In performing multiple multiplications in parallel, more than one multiplier is necessary. However, multipliers are very large and expensive to build. It is desirable to provide a method and apparatus for performing binary multiplication which requires relatively few multipliers and which incorporate the aforementioned feature for skipping certain multiplications or steps in multiplications which will result in pre-determined results. Such a method and apparatus are especially needed for parallel multiplications being performed on multiple packed data types which may otherwise require the use of numerous multipliers.

BRIEF SUMMARY OF THE INVENTION

The present invention provides a method and apparatus for multiple parallel multiplications of multiple packed data using a single multiplier. Independent packed data multiplicand blocks and corresponding multiplier blocks in a multiple parallel multiplication of multiple packed data are pipelined through a single multiplier.

Given multiple packed data as multiplicand blocks and as multiplier blocks, a multiplier of the present invention with an early-out zero-skip feature examines a multiplicand block to be multiplied to check if the multiplicand block consists of all zeros. If the multiplicand block consists of all zeros, then the corresponding multiplication is skipped. The early-out zero skip multiplier also examines the most significant bits of a multiplier block to be multiplied to check if the most significant bits consists of all zeros. If the most significant bits of the multiplier block to be multiplied consist of all zeros, then the multiplicand block is multiplied with only the least significant bits of the corresponding multiplier block. Otherwise, if the most significant bits of the multiplier block consist of both zeros and ones, then the corresponding multiplicand block is multiplied with the entire multiplier block.

For example, given two sets of four sixteen-bit blocks of packed data, each in a sixty-four bit word, as operands for the multiplication, instead of requiring multiple multipliers to execute the four multiplications in parallel, all that is needed with the invention is a single multiplier. Furthermore, an early-out zero skip feature provides increased efficiency in speed in the execution of the multiple parallel multiplications.

BRIEF DESCRIPTION OF THE DRAWINGS

FIG. 1 illustrates sixty-four-bit registers with three different types of packed data types used as operands for the multiplication method and apparatus of the present invention.

FIG. 2 shows two pictures, both illustrating the same four packed sixteen-bit multiplications.

FIG. 3 is a general flow chart showing the early-out zero-skip method of the present invention.

FIG. 4 is a state diagram illustrating the functions of a single instruction multiple data early-out zero-skip multiplier during four packed sixteen-bit multiplications.

FIG. 5 is a block diagram of a multiplier data path of the present invention.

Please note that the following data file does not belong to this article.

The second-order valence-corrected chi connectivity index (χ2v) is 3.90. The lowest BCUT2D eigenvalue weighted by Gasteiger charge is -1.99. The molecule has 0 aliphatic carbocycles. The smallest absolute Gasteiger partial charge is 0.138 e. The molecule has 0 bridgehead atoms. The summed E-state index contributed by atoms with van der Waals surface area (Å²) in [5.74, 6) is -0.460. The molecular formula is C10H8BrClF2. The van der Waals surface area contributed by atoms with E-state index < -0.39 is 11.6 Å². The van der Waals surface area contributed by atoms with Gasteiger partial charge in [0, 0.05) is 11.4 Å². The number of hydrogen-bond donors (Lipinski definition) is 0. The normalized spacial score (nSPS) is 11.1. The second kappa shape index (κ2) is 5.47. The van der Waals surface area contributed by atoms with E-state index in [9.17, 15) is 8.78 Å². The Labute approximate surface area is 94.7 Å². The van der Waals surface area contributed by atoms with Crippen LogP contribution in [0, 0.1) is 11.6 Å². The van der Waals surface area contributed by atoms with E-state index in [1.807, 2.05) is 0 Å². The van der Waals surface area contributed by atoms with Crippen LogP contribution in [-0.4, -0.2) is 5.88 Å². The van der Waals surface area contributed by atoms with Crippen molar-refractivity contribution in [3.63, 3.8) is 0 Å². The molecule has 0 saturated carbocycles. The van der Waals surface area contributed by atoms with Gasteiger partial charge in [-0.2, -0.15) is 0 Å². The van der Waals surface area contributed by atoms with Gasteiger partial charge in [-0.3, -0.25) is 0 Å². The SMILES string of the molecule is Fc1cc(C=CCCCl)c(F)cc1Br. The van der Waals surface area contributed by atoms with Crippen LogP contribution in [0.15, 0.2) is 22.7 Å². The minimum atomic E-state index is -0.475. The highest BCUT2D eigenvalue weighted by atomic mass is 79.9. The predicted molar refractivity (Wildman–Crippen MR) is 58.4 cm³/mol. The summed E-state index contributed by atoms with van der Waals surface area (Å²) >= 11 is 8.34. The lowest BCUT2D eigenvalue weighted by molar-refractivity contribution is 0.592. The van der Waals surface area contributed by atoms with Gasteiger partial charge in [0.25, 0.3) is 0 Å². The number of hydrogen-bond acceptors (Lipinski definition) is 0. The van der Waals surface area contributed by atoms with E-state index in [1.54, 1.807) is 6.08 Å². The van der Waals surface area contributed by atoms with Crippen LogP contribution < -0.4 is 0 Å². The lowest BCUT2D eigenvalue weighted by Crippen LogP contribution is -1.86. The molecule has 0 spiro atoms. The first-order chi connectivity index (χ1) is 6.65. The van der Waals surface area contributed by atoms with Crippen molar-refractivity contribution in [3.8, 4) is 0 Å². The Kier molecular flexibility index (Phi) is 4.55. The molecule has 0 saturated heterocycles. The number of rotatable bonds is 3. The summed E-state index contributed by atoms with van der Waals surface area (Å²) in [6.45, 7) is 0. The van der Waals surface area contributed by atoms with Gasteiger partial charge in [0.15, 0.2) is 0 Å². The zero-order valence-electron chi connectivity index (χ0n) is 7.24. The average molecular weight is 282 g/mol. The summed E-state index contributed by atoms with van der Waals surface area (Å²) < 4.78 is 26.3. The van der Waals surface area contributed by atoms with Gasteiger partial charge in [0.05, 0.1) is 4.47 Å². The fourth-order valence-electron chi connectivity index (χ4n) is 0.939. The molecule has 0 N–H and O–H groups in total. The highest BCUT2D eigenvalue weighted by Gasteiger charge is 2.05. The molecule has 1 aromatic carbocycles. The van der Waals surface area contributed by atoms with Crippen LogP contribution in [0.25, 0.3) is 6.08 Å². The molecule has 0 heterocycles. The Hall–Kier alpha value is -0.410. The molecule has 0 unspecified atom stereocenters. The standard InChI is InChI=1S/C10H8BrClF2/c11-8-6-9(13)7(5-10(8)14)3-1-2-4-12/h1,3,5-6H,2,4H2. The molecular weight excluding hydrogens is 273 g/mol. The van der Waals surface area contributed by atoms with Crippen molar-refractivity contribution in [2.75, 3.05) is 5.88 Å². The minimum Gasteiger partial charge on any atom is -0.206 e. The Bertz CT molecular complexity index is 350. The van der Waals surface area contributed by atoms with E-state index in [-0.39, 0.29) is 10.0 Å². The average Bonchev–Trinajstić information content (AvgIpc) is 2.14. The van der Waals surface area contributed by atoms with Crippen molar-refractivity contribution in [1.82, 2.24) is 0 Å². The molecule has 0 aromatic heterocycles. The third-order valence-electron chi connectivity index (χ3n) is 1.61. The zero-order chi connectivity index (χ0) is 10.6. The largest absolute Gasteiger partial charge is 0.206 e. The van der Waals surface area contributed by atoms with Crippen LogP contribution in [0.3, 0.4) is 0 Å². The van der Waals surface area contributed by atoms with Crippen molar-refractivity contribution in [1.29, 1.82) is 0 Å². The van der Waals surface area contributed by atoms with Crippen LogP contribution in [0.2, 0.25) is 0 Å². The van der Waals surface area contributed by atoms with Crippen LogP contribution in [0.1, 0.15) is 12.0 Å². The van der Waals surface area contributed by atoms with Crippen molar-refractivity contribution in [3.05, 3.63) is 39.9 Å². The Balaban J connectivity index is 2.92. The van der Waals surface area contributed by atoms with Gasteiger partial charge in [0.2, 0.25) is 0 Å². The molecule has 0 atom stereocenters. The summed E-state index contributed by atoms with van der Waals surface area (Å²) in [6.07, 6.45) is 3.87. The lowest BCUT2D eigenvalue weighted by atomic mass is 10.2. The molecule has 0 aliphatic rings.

DETAILED DESCRIPTION OF THE INVENTION

An apparatus and method for a single instruction multiple data early-out zero-skip multiplier for performing multiplications on independent data stored as packed vectors in registers is disclosed in the following description.

FIG. 1 illustrates three different types of data representations of sixty-four-bit independent data stored as packed data types in sixty-four bit words. Representation 300 illustrates eight packed consecutive bytes. Representation 310 illustrates four packed sixteen-bit words. Representation 320 illustrates two packed double words (each thirty-two bits). Bit zero is the least significant bit and the highest number bit is the most significant bit. The early-out zero-skip multiplier performs multiplication operations using operands of these packed data types. The early-out zero-skip mechanisms of the multiplier are utilized to enable multiplication operations to be performed faster. The process by which the early-out and the zero-skip mechanisms are implemented is described in more detail in the following description and is illustrated in FIGS. 2 through 4.

FIG. 2 illustrates the operands of a parallel multiplication of two vectors each containing four packed sixteen-bit independent data. Multiplication sequence 130 is represented by multiplier operand block 100, multiplicand operand block 110 and destination block 120. Block 100 is a sixty-four-bit register containing a vector of four sixteen-bit packed data. Each sixteen-bit datum in block 100 is an independent element of the vector and is indicated by j and is a multiplier operand in the represented multiplication. Block 110 is also a sixty-four-bit register containing a vector of four sixteen-bit packed data where each of the four sixteen-bit packed data is an independent element of the vector and is indicated by an i and is a multiplicand operand of the multiplication. Finally, block 120 is a one-hundred-twenty-eight-bit register where the four results of the multiplications are stored.